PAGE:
2.5.1 Electronic filing of appeal

Pursuant to the Decision of the President dated 10 November 2015 (OJ 11/2015, A91), appeals too may now be filed in electronic form. The case law below relates to cases decided prior to the date this decision entered into force (on 16 November 2015).

Under Art. 108 EPC 1973, notice of appeal was filed in writing. Art. 108 EPC was amended when the EPC was revised. It now requires appeals to be filed in accordance with the Implementing Regulations (see R. 99 EPC). Thus an appeal filed via electronic means (epoline®), not being "in writing" was rejected as inadmissible in T 781/04 of 30 November 2005 and T 991/04 of 22 November 2005, referring to the EPO Notice dated 9.12.2003 concerning the My epoline® portal. Referring to T 781/04, T 991/04 and T 514/05 (OJ 2006, 526), the board in T 765/08 stated that documents purporting to be documents filed subsequently for the purposes of R. 2(1) EPC (here the notice of appeal) must be deemed not to have been received if they are filed by technical means not approved by the President of the EPO. This applies even if the means of transmission is subsequently allowed (T 331/08, following T 514/05); the board was not entitled to exercise discretionary power to consider whether the appeal, filed via epoline®, might nonetheless be deemed to have been filed, since i) to do so would be tantamount to exercising legislative power; 2) such legislative power was however clearly delegated in R. 36(5) EPC1973 to another authority within the EPO, namely the President; 3) thus pursuant to Art. 23(3) EPC1973 the board was precluded from examining whether this purported notice of appeal could be deemed to have been received, since such a procedure would be ultra vires; 4) it was immaterial that this means of communication was now permitted for the filing of appeals. It was the law and instructions in place at the time of filing which had to be applied. The board in T 1090/08 also found the appeal inadmissible, but on the facts of the case granted re-establishment of rights.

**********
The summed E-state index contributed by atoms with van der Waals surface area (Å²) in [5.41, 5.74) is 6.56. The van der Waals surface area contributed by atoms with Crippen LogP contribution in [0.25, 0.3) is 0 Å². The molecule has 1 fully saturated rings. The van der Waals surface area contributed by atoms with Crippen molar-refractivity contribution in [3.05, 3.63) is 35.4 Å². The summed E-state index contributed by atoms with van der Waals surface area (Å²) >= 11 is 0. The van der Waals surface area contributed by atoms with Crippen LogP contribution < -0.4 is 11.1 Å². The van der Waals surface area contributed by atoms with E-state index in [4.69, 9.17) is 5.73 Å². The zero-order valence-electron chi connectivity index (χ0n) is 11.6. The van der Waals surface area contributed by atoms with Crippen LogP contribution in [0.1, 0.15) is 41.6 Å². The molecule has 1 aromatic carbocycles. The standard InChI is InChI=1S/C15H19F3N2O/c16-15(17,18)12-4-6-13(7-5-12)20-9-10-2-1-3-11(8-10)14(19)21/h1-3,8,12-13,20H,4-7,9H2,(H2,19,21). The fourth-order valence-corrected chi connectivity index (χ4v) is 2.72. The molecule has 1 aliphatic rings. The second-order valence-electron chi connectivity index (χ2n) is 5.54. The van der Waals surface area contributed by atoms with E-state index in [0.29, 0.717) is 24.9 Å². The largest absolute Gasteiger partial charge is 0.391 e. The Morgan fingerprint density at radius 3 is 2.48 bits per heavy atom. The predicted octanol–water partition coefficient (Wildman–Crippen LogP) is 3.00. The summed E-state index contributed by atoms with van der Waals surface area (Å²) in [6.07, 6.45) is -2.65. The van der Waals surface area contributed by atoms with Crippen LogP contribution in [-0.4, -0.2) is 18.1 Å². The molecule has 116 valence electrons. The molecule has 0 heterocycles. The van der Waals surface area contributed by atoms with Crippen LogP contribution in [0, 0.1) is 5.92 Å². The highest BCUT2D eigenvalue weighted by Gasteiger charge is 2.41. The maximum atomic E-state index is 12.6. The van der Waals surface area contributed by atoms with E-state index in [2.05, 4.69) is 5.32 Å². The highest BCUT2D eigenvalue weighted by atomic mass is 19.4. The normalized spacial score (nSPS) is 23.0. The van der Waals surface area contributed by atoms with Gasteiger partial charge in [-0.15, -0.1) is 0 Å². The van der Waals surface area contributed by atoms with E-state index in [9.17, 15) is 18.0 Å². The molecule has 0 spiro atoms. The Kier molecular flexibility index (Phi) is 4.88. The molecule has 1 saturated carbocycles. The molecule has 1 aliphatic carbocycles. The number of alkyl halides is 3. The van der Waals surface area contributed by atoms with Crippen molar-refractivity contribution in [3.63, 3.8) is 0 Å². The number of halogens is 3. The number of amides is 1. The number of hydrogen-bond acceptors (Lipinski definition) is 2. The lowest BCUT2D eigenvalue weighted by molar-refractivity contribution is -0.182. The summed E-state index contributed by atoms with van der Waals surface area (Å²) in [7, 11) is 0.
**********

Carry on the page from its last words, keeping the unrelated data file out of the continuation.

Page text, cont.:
In T 1427/09 of 17 November 2009 the notice of appeal and statement of grounds were filed in due time but the electronic signatures were not issued to a person authorised to act in the proceedings, in contravention of Art. 8(2) of the 2009 Decision, which was silent on the legal consequences of non-compliance. The board held that the principle that the signature of an unauthorised person should be treated like a missing signature, as set out in T 665/89, should apply not only to handwritten signatures, but also to electronic signatures. The electronic filing of a document in appeal proceedings accompanied by the electronic signature of an unauthorised person should therefore be treated under R. 50(3) EPC like the filing of an unsigned document per mail or telefax in the same proceedings.

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